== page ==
There's this place I buy drugs--nicotine, specifically. Last Thursday I breezed through the door as always--and plowed right into Copzilla. "They're closed."
Then I see U.S. insignias, a couple of GSA shitboxes sportin' D.C. tags, and two U.S. marshalls hustling around the head shop like movie stars, rolling their eyes.
The leading edge of the long expected federal clampdown. The Big Bong Bust.
Say it. The Big Bong Bust--and you'll get an idea of the mood the following Monday at the big downtown premiere of the latest spasm in the drug war--Operation Pipe Cleaner. In a conference room buried deep in the federal building, I sensed a fair percentage of attendees who didn't seem to be giving the conference the gravity it warranted--including a few scarcely suppressed grins behind the official masks of those charged with enforcing Attorney General John Ashcroft and Office of National Drug Control Policy Director John Walters' latest hare-brained scheme.
Check out Walter's bio (www.whitehouse.gov/government/walters-bio.html) and a cool map of his New Citizen Project (www.namebase.org/cgi-bin/nb06?_NEW_CITIZENSHIP_PROJECT).
Accompanied by a sad little display like something from the old N.C. State Fair, local law enforcement heavies and the federal suits braved a withering fusillade of puzzled, smirky questions. Despite the pounding, U.S. Attorneys Frank Whitney and Paul Newby stuck to script. "Marihuana" (as the feds spell it) is gateway drug, and these items are the keys. We're taking away the keys." Shaking of heads. The peanut gallery didn't buy the "deterrence" bit for a Dallas second.
Whitney and company forged on bravely. Questions, questions. "Why don't you nail convenience stores?" "Resource allocation." "What about the really bad stuff--like meth?" "We give equal weight to all violations." "What about all those apples and spigot screens?" A demure smile. Finally Whitney pulls out the "Sending a Message." Finally, some clarity. So everyone is, like, um, clued in that the Feds think weed is weally, weally naughty, Ashcroft is crashing local authority and maybe locking up North Carolinians over inert glass, though no one was immediately charged.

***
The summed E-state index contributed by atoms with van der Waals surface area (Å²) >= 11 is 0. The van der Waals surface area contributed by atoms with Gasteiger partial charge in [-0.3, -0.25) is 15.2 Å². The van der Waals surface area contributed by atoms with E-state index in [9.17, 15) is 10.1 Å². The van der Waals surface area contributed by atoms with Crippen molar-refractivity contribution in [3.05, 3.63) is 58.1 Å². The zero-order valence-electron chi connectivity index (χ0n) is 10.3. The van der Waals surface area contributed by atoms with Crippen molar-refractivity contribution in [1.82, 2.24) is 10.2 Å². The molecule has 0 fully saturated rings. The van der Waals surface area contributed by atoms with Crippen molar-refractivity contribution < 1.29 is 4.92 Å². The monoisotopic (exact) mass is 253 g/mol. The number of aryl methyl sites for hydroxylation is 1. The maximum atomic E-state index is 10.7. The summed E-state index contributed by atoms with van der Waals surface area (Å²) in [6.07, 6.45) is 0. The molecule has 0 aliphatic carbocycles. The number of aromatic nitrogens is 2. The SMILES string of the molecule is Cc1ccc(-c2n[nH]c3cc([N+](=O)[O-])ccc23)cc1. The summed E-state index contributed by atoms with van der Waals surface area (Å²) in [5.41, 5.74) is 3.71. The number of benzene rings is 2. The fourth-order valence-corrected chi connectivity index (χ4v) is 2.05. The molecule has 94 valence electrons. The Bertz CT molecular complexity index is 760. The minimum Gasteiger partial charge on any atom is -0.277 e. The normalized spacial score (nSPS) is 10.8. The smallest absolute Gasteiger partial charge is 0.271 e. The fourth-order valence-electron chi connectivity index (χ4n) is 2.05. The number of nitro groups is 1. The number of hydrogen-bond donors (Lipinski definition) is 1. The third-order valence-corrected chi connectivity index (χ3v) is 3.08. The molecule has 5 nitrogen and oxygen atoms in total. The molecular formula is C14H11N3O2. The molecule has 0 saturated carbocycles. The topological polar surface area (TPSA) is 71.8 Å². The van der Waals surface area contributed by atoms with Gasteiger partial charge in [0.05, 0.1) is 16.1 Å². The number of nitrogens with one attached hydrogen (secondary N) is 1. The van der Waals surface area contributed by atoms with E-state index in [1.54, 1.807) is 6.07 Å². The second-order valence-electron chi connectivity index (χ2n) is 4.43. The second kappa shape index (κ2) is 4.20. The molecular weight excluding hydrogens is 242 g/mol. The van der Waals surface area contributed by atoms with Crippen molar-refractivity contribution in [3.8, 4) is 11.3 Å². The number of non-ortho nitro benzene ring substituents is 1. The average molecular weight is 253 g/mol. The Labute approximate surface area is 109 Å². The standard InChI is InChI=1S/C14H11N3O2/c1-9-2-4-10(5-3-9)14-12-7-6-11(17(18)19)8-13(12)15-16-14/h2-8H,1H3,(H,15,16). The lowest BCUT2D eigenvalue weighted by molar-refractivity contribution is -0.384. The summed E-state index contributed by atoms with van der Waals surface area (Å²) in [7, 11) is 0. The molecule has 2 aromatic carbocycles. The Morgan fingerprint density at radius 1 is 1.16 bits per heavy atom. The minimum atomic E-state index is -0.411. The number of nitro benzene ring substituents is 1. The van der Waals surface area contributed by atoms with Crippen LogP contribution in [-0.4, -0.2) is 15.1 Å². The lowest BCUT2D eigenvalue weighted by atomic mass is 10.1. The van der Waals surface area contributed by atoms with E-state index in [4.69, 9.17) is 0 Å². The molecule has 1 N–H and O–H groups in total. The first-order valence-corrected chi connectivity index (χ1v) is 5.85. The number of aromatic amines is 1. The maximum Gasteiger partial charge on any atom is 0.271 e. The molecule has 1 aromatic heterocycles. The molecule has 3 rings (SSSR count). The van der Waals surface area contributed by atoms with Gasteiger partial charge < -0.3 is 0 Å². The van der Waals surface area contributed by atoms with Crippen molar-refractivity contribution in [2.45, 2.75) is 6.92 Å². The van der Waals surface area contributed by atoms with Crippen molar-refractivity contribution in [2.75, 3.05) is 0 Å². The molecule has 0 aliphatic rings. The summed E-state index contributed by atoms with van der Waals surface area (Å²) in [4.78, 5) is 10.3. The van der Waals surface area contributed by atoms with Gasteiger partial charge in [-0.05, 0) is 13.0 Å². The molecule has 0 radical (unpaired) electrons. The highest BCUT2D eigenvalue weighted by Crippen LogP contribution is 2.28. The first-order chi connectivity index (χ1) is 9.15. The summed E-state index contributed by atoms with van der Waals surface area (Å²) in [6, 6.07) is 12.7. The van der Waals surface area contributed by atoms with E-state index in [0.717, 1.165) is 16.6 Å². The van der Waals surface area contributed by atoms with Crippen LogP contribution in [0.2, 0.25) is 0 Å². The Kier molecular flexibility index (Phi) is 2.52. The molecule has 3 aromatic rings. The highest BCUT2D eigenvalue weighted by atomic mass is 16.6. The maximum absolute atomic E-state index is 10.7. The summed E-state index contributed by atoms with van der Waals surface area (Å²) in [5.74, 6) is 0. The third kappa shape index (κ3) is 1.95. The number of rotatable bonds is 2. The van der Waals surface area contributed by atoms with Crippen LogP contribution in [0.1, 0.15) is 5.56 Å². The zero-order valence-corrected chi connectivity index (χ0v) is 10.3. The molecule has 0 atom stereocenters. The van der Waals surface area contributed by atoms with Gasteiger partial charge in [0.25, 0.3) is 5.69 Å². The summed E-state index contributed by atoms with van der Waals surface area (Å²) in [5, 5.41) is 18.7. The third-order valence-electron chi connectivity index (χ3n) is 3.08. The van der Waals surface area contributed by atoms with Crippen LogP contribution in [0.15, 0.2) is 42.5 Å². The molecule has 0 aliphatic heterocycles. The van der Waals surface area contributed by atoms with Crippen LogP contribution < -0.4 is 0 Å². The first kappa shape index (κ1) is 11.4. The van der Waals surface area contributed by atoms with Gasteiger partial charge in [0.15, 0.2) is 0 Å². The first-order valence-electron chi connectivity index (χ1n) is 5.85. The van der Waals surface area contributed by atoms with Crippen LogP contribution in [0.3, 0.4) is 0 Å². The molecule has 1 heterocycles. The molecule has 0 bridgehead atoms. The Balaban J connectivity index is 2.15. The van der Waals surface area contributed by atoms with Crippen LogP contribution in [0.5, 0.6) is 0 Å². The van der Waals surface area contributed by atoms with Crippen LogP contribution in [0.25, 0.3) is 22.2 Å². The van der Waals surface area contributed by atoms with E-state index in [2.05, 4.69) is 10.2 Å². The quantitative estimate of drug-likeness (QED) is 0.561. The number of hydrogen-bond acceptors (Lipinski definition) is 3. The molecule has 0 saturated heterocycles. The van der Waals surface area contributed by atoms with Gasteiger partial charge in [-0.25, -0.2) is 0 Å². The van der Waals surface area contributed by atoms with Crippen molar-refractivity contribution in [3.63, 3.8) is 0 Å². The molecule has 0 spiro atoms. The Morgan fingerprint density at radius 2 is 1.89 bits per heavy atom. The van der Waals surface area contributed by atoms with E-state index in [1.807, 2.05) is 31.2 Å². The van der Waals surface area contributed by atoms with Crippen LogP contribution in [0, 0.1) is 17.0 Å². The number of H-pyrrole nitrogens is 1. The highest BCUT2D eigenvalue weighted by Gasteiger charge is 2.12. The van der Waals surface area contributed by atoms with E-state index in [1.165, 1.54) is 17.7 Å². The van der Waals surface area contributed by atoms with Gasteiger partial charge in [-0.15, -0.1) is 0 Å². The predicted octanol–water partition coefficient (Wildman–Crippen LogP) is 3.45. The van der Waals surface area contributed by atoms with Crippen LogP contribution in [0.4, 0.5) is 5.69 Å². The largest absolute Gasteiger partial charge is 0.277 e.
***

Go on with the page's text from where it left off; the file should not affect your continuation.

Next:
I've learned a lot of things since I watched that U-Haul full o' pure-t evil pull off. Like possession of certain pieces of glass is a federal felony--leading one to ask: Since when (or why) did the Feds get so excited about silly little crimes like this? They have such an abysmal record of dealing with moral issues (Prohibition, Waco) I hate to think about the insane extension of this troubling development. But more importantly, if they literally make a Federal Case out of something so--well, goofy--what's the next shoe that's gonna drop?
If ever there were a problem that can be dealt with by local governments, this is one. The now-defendants quietly plied their trade, paid their taxes and no one cared--not N.C. Attorney General Roy Cooper, not Raleigh Police Chief Jane Perlov, and certainly not the beat cops I've spotted in the joint (ouch) buying smokes. They sure do now, thanks to the Wizards in D.C.
A gaze at history shows that the pursuit of criminal cases is something best left to the states. But post 9/1l, we've seen a big kick to local jurisdictions from an increasingly muscular Federal umbrella--uniform training, uniform mission. We are in the embryonic stage of a de-facto national police now. "I've got job security." said U.S. Marshall Charles Reavis.